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Steps to Increasing Your Net Worth, Even When You’re Broke

If making ends meet is tough for you, the idea of increasing your net worth might seem laughable. You might be thinking that you’d be happy just to know you have enough money to cover the bills each month or maybe even put a little aside for emergencies; anything more than that can seem like a pipe dream. But what if you found out that this is a goal that is possible for anyone? Even if looking at your bank balance is an exercise in frustration rather than satisfaction, you can increase your wealth with the information below.

Increasing Your Net Worth

What Is Net Worth?

First, before you learn to develop habits that will make you wealthy it’s important to understand this term, net worth. You might already have greater net worth than some of the people around you who look much wealthier than you are. The definition is the value of everything that you own minus the liabilities. Many people are deeply in debt and living off credit cards while giving the impression of having a stable middle or even upper-class lifestyle. 

You might not know from their clothing, their home, or the vehicle that they drive that on paper, they’re broke. Of course, you may also find yourself in a similar situation but with far fewer assets. If credit card debt is a problem for you, keep reading for solutions that can help you pay it off. Your net worth is perhaps the single most important ingredient in financial stability followed by eventual financial independence, so increasing it is critical.

Calculating It

While calculating your net worth appears to be a straightforward process, it can be very stressful for some people. If you’re someone who tends to not open bills until paying them becomes critical or who becomes anxious thinking about money, this can be a difficult exercise, but it’s also a very important one. Remember that doing this calculation is the first step in making this entire subject less fraught and stressful for you because you will be working to build up your financial safety net.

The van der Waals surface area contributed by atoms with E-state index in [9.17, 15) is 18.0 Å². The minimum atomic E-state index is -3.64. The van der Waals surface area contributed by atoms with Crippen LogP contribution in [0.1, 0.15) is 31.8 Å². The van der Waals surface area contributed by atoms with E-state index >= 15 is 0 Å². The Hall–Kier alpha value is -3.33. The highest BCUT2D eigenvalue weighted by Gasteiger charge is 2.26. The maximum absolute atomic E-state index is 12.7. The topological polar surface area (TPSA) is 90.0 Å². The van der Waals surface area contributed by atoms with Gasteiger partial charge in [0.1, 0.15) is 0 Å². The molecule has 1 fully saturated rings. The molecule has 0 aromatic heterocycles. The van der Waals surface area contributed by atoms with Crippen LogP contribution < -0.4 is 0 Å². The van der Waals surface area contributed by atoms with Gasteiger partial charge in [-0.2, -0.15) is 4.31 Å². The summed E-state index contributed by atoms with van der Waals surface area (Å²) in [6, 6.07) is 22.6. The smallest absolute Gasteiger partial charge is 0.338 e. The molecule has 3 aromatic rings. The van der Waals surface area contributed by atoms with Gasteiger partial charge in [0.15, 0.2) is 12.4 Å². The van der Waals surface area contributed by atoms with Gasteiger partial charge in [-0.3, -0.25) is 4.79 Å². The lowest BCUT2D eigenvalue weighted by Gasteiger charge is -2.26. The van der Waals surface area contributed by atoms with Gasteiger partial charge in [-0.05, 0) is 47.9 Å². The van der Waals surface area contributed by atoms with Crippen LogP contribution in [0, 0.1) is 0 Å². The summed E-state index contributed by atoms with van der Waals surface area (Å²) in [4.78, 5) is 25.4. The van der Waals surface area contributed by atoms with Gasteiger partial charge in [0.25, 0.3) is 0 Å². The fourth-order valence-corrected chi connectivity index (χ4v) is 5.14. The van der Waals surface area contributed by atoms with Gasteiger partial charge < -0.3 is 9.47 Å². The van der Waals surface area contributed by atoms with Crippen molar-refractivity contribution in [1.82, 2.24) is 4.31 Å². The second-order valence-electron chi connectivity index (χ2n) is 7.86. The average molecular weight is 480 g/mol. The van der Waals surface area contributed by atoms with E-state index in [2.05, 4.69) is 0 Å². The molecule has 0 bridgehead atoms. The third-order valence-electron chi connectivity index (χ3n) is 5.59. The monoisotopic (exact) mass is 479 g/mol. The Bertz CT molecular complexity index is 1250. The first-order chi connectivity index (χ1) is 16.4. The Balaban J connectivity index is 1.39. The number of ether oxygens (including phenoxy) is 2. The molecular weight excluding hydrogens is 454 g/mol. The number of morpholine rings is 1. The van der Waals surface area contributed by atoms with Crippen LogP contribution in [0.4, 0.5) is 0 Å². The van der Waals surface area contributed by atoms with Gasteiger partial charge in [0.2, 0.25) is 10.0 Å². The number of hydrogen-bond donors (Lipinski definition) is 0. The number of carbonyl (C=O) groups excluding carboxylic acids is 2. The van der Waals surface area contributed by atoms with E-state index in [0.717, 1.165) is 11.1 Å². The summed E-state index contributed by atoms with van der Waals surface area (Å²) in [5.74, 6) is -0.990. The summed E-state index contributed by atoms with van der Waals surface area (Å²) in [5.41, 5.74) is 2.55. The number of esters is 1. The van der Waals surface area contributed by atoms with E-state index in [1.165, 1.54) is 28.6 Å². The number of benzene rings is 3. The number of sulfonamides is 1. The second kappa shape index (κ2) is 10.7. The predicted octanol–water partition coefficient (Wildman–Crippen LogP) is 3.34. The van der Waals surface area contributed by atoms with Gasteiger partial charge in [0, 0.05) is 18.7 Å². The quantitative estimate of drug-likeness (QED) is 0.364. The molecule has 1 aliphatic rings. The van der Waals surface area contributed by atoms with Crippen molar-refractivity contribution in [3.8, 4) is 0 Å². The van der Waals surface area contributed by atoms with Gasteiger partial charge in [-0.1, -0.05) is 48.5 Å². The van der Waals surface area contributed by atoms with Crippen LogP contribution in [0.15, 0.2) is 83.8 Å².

Your assets are not just the amount of money that you have in your bank account. Your employer sponsored retirement account, your vehicle, your home if you own it, items such as jewelry or collectibles and anything else of value that you own should be included. Then, assess what you owe, including student loans, credit card debt, and whatever is remaining on your mortgage to get your net worth. If it’s in the negative numbers, don’t panic. You can reverse that.

Reducing Debt

You need to reduce debt although you don’t necessarily need to eliminate all of it. One reason people do not try to quickly pay off their home mortgages is because they may be able to use that money to get a higher return on investments than they are paying in interest on the home. Debt might also provide you with something that is asset producing, such as a property that you rent out for enough to cover the mortgage and other expenses.

However, in general, credit card debt, medical debt, and similar things are debt is a drain on financial security. Credit card debt can feel particularly overwhelming if the interest rates are high. One option for paying it off is to take out a personal loan instead and use that money to pay it off. The advantage for you is that you can often get better rates with a personal loan. You can review a guide to learn more about this approach. Whatever strategy you use, make a plan and a schedule to pay off the debt that is costing you money.

Building Your Assets

If you’re not building up your assets, you might be spending too much money, or you might not be making enough. Both could also be true. In the former situation, you should start by making a budget, which helps you assess where your money is going and where you’re overspending. In the latter case, looking for a better job or picking up a part time job or gig work can help. You don’t have to have a six-figure income to build up your net worth. Although that can certainly make it easier, there are people who have become millionaires and more on very modest salaries.


Once you’ve created a budget that includes all your needs, the key is to invest your money smartly. This includes diversifying, spreading your investments across a variety of vehicles and types of risk. One great way to free up money to invest is to continue living in the same manner after you get a raise. A retirement fund is a great place to begin investing, but there are other places where you can do it as well. You can set up an online brokerage and start with small amounts, and if you don’t want to be hands on, you can allow a robo-advisor to make choices for you.

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Written by Mark Greene

Mark Greene is writer and life coach dedicated to helping men to perform at peak level. He shares dating advice, style tips and strategies for building wealth and success.